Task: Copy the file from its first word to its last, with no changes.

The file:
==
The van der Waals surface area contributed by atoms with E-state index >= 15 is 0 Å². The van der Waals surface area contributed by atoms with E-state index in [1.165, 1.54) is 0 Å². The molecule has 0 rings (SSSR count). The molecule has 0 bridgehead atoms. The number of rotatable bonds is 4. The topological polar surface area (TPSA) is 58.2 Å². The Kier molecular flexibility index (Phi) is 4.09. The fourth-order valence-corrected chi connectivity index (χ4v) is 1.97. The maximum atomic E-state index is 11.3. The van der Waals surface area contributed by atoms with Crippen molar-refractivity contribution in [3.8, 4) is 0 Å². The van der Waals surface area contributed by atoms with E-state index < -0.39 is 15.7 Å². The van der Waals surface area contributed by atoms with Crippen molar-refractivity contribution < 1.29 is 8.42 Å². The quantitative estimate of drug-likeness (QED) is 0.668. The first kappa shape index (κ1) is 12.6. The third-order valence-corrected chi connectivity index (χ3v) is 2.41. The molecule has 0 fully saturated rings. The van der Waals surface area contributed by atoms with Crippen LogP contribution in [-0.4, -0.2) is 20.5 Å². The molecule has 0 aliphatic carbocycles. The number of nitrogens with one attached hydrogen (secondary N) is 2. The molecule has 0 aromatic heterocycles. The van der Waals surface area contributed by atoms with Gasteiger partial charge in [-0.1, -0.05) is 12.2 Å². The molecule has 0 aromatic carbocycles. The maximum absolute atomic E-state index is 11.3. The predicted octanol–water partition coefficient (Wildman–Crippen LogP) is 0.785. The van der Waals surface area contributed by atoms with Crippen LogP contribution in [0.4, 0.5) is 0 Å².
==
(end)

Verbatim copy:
The van der Waals surface area contributed by atoms with E-state index >= 15 is 0 Å². The van der Waals surface area contributed by atoms with E-state index in [1.165, 1.54) is 0 Å². The molecule has 0 rings (SSSR count). The molecule has 0 bridgehead atoms. The number of rotatable bonds is 4. The topological polar surface area (TPSA) is 58.2 Å². The Kier molecular flexibility index (Phi) is 4.09. The fourth-order valence-corrected chi connectivity index (χ4v) is 1.97. The maximum atomic E-state index is 11.3. The van der Waals surface area contributed by atoms with Crippen molar-refractivity contribution in [3.8, 4) is 0 Å². The van der Waals surface area contributed by atoms with E-state index < -0.39 is 15.7 Å². The van der Waals surface area contributed by atoms with Crippen molar-refractivity contribution < 1.29 is 8.42 Å². The quantitative estimate of drug-likeness (QED) is 0.668. The first kappa shape index (κ1) is 12.6. The third-order valence-corrected chi connectivity index (χ3v) is 2.41. The molecule has 0 fully saturated rings. The van der Waals surface area contributed by atoms with Crippen LogP contribution in [-0.4, -0.2) is 20.5 Å². The molecule has 0 aliphatic carbocycles. The number of nitrogens with one attached hydrogen (secondary N) is 2. The molecule has 0 aromatic heterocycles. The van der Waals surface area contributed by atoms with Gasteiger partial charge in [-0.1, -0.05) is 12.2 Å². The molecule has 0 aromatic carbocycles. The maximum absolute atomic E-state index is 11.3. The predicted octanol–water partition coefficient (Wildman–Crippen LogP) is 0.785. The van der Waals surface area contributed by atoms with Crippen LogP contribution in [0.4, 0.5) is 0 Å².